Paris: Car sales returned to growth in Europe last month, the latest industry data showed on Thursday, but that Brexit and the so-called dieselgate scandal are making their impacts felt.
Sales of new vehicles climbed 5.9 percent in October compared to the same month last year, according data from the European Automobile Manufacturers Association, recovering from a 2.0 percent dip in September.
Over the first ten months of the year, sales of passenger vehicles have risen by 3.9 percent.
Car sales were up nearly everywhere on the continent, but not in Britain where consumer confidence has been undermined by uncertainty over the terms of the country’s impending exit from the European Union.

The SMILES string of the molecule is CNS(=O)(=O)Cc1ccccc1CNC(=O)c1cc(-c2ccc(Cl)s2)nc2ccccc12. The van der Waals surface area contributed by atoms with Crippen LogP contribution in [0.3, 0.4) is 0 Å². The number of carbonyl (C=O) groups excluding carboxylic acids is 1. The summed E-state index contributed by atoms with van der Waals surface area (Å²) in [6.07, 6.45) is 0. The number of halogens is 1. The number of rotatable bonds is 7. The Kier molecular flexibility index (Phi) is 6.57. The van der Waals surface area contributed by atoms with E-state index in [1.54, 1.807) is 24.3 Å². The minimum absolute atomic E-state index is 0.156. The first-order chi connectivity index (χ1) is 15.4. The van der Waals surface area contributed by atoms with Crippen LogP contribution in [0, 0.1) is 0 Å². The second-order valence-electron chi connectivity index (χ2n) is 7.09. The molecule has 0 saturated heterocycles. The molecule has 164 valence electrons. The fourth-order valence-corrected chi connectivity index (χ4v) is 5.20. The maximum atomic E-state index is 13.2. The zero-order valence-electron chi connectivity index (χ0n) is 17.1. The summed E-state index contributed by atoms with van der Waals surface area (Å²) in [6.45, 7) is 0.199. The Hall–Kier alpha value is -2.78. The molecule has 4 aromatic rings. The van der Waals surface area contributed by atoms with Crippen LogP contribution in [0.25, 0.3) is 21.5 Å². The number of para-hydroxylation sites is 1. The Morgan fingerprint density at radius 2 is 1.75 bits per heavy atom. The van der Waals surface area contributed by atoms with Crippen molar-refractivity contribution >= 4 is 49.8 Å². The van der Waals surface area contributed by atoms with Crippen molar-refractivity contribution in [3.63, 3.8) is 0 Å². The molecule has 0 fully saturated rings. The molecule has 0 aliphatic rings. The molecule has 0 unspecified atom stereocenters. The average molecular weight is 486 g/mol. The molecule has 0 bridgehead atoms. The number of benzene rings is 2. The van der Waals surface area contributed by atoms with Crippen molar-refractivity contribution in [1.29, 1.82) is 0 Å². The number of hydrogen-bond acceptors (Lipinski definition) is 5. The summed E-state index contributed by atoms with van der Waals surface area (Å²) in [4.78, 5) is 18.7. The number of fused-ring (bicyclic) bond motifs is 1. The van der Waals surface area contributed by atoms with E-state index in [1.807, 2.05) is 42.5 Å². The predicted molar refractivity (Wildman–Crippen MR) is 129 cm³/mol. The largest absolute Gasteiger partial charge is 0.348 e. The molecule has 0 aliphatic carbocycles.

They tumbled by over 12 percent last month, and are down 4.6 percent in January through October.
Car sales are down even more sharply in Ireland, which is probably the EU nation most directly vulnerable to Brexit as Irish exports make up 11 of the top 15 European Union goods most exposed to the British economy, according to the Irish finance ministry.
They fell by nearly 14 percent in October and are down 10.3 percent in the first ten months of the year.
“Brexit related uncertainty and the weakness of sterling are impacting negatively on the industry,” the Society of the Irish Motor Industry (SIMI) said earlier this month.
The lower value of the pound has caused a surge of attractively priced used cars from Britain going on sale in Ireland, which is also a left-side drive country.
SIMI said that “with an increase in used imports of less than 3 years old, it is likely that some of these are displacing new car sales.”-AFP